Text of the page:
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I am 33 yrs male. Diagnosed with retinis pigmentosa. What should I do if I want to regain what ever sight I have lost. And prevent from further loss. And I have no family history of r. P.
My eye number is 10 and my age is 16 I want to ask that can I wear lens or not and if yes I should buy lens of which brand.
I suffer from sneeze every morning. I dn know you only in the morning. I eyes get red and watery. Why so?
I won't sleep in nights and more I work on system. I am working night shifts. Please suggest me the best solution to protect my eyes and get the sleep well.
For over a month now I have been having issues with my eye. Before it was watering and burning. The watering was so bad it was rolling down my check. Its only the one eye really. Now I am having pain like someone is poking me and my check under the eye feels like I was punched and my eye brow hurts too. It seems to also be affecting my migraines. Please help!
5 myths about eye health and the real facts behind them
Your eyes are an important part of your health. There are many things you can do to keep them healthy and make sure you are seeing your best. However, there are a number of myths regarding what you should do and what you shouldn't do when it comes to maintaining good eye health.
Here are 5 of those myths busted:
Myth #1: reading in dim light and sitting too close to the tv hurts your eyes
Fact: sitting too close to the tv, you may feel eye strain or get a headache from reading in the dark, but it will not weaken your eyes. It fatigues your eyes but does not harm your eye health in any way.
Myth #2: eating carrots will improve your vision
Fact: carrots are rich in vitamin a, a nutrient essential for good vision. But eating carrots will only provide a small amount of vitamin a. To get the optimum amount, you need to include other sources of vitamin a in your diet as well, some of which are milk, cheese, egg yolk and liver. Spinach is best for eye health. It has lutein and zeaxanthin, both of which can help prevent cataracts.
Myth #3: if you wear glasses or contacts for a continuous period, your eyes will weaken
Fact: your eyes will not grow weaker by using corrective lenses. The prescription may change over time due to aging or absence of disease but it has nothing to do with your current prescription. Some children have correctable eye problems that do require glasses to improve the condition.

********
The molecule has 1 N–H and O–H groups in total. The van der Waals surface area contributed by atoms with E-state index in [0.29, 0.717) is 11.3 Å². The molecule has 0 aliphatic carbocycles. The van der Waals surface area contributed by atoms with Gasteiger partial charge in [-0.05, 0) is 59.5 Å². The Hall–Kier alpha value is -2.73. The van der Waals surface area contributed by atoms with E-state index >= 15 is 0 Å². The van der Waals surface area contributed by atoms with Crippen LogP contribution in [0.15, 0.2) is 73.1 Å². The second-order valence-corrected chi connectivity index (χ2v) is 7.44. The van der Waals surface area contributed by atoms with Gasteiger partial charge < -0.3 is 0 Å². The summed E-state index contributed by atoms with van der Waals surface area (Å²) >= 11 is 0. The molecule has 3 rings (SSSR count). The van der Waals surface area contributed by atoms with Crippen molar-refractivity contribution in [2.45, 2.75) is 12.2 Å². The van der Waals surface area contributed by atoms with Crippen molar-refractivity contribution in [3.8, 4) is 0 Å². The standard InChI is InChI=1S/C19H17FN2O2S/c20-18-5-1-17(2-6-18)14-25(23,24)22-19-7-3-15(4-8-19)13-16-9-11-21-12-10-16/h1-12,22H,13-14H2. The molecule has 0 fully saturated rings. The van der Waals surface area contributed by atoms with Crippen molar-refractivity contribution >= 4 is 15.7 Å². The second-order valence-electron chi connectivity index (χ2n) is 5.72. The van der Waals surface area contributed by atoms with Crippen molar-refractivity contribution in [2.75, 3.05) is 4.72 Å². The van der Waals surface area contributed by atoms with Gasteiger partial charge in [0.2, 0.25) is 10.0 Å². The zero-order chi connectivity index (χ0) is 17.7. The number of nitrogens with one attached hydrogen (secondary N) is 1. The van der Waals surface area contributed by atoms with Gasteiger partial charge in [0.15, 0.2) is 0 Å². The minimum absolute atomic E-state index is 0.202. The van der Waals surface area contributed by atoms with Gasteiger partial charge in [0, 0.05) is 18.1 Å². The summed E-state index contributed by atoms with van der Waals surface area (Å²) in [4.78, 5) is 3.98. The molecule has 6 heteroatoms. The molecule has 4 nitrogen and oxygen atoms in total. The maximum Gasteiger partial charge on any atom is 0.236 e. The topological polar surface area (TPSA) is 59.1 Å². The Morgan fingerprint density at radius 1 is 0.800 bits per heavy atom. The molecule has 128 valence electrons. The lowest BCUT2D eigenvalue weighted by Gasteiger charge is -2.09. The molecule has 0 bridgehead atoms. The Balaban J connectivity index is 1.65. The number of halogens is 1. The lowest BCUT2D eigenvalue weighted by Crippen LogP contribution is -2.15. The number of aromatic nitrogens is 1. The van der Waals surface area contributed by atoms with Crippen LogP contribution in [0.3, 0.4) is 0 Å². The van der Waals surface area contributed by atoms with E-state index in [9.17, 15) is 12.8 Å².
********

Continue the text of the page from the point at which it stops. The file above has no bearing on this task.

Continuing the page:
Myth #4: when you get something in your eye, rub it out
Fact: this is not true for everything that gets in your eyes. If any particle falls in your eyes dust it off. But if it is sand and small debris that gets in your eye, don't touch it. Use an eye wash for flushing it out. If an object gets stuck in your eye, don't remove it or rub your eye constantly. Visit a doctor at the earliest because some serious injuries may seem minor at first.
Myth #5: dark sunglasses can protect your eyes from the sun
Fact: the color of sunglass does not ensure eye protection. Look for sunglasses that block both uva and UVB rays. Exposure to the UV-rays of sunlight can have cumulative effects on your eyes. It increases your risk for cataracts, solar retinitis, and age-related vision loss. Even if your contacts have UV protection, wear sunglasses that block 100% of uva and UVB rays for full protection.
Related Tip: Here's What CRYING Does to Your Body
If health is lost, everything is lost and your eyes are one of the most essential parts of your health. Good eyesight is the key to a happy life. But in order to maintain good eyesight, it is important to keep a few things in mind. However, aging causes several disorders related to eyes.
Here’s what you should do to continue life till the fullest with healthy eyes even in your sixties:
Check your diet: For healthy eyes, you should take care of your diet first. Include foods rich in vitamins A and C, such as green leafy vegetables and fish in your diet. Omega-3 fatty acids are also necessary for good vision as they improve the health of Macula, which is responsible for central vision. Alcohol and unsaturated fats are harmful for the macula. High-fat levels in the body obstruct proper flow of blood through arteries. Thus, eyes also suffer due to low oxygen supply.
Quit smoking at the earliest: Smoking poses great threat to your eyes. It increases the level of oxidative stress. This is harmful for the eyes.
Exercise: Regular exercise improves the blood circulation in our body. Thus, sufficient blood reaches the eyes which further aids sufficient supply of oxygen.
Use sunglasses: Protect your eyes from ultraviolet rays. Wear sunglasses when you are travelling outdoors as UV rays are extremely harmful for the eyes.
Don’t overstrain your eyes: Avoid sitting in front of the television and computer for too long. Keep the computer below the eye level. Keep the screen at a distance. Remember to blink frequently and keep the colour format not too bright or saturated.
Rinse your eyes: Wash and rinse your eyes regularly with cold water to get rid of dust particles.
Be alert: In case of any injury related to the eye, seek immediate medical help. Don’t ignore the injury.
Visit your doctor: It is important to get your eyes checked by a professional at least once in every two years. The doctor should watch and examine your pupil by dilating it. He must assess the fact that whether you are vulnerable to any eye disease or not and take necessary steps.
Check your spectacles or lenses: It is important that you keep the spectacles or lenses up to date. Visit your doctor to check the power of your lens. Keep a tab on the changing power.
Rubbing your eyes: Avoid rubbing your eyes if any particle gets into it. You should rather splash water to keep it intact. If you wish to discuss about any specific problem, you can consult a ophthalmologist and ask a free question.